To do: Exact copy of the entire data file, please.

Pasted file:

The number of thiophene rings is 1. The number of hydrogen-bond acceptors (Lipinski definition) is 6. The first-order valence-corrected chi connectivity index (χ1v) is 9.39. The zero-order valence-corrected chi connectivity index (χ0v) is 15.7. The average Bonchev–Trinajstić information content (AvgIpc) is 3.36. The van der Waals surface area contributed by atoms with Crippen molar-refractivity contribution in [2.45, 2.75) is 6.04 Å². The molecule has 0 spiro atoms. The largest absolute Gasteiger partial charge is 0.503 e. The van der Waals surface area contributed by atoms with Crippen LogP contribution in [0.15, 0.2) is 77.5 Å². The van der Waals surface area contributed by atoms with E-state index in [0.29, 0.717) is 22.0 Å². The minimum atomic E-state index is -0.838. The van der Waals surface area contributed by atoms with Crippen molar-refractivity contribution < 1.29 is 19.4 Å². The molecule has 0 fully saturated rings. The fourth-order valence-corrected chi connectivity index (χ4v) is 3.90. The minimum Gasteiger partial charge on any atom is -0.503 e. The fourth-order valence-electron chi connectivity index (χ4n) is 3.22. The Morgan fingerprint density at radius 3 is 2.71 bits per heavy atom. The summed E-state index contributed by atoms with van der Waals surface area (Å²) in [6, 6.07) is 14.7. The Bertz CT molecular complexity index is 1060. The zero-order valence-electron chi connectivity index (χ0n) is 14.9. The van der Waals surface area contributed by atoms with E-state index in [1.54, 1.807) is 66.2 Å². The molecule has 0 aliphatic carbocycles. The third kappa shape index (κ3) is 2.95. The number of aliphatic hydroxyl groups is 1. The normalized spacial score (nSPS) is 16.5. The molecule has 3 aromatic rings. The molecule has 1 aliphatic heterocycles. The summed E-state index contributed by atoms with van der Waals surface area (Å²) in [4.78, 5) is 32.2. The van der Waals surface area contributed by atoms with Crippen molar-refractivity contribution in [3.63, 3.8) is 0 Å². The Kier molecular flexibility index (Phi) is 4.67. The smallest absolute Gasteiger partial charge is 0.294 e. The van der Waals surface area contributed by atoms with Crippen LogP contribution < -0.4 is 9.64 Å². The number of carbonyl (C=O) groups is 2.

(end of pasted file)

The number of thiophene rings is 1. The number of hydrogen-bond acceptors (Lipinski definition) is 6. The first-order valence-corrected chi connectivity index (χ1v) is 9.39. The zero-order valence-corrected chi connectivity index (χ0v) is 15.7. The average Bonchev–Trinajstić information content (AvgIpc) is 3.36. The van der Waals surface area contributed by atoms with Crippen molar-refractivity contribution in [2.45, 2.75) is 6.04 Å². The molecule has 0 spiro atoms. The largest absolute Gasteiger partial charge is 0.503 e. The van der Waals surface area contributed by atoms with Crippen LogP contribution in [0.15, 0.2) is 77.5 Å². The van der Waals surface area contributed by atoms with E-state index in [0.29, 0.717) is 22.0 Å². The minimum atomic E-state index is -0.838. The van der Waals surface area contributed by atoms with Crippen molar-refractivity contribution < 1.29 is 19.4 Å². The molecule has 0 fully saturated rings. The fourth-order valence-corrected chi connectivity index (χ4v) is 3.90. The minimum Gasteiger partial charge on any atom is -0.503 e. The fourth-order valence-electron chi connectivity index (χ4n) is 3.22. The Morgan fingerprint density at radius 3 is 2.71 bits per heavy atom. The summed E-state index contributed by atoms with van der Waals surface area (Å²) in [6, 6.07) is 14.7. The Bertz CT molecular complexity index is 1060. The zero-order valence-electron chi connectivity index (χ0n) is 14.9. The van der Waals surface area contributed by atoms with E-state index in [1.54, 1.807) is 66.2 Å². The molecule has 0 aliphatic carbocycles. The third kappa shape index (κ3) is 2.95. The number of aliphatic hydroxyl groups is 1. The normalized spacial score (nSPS) is 16.5. The molecule has 3 aromatic rings. The molecule has 1 aliphatic heterocycles. The summed E-state index contributed by atoms with van der Waals surface area (Å²) in [4.78, 5) is 32.2. The van der Waals surface area contributed by atoms with Crippen molar-refractivity contribution in [3.63, 3.8) is 0 Å². The Kier molecular flexibility index (Phi) is 4.67. The smallest absolute Gasteiger partial charge is 0.294 e. The van der Waals surface area contributed by atoms with Crippen LogP contribution < -0.4 is 9.64 Å². The number of carbonyl (C=O) groups is 2.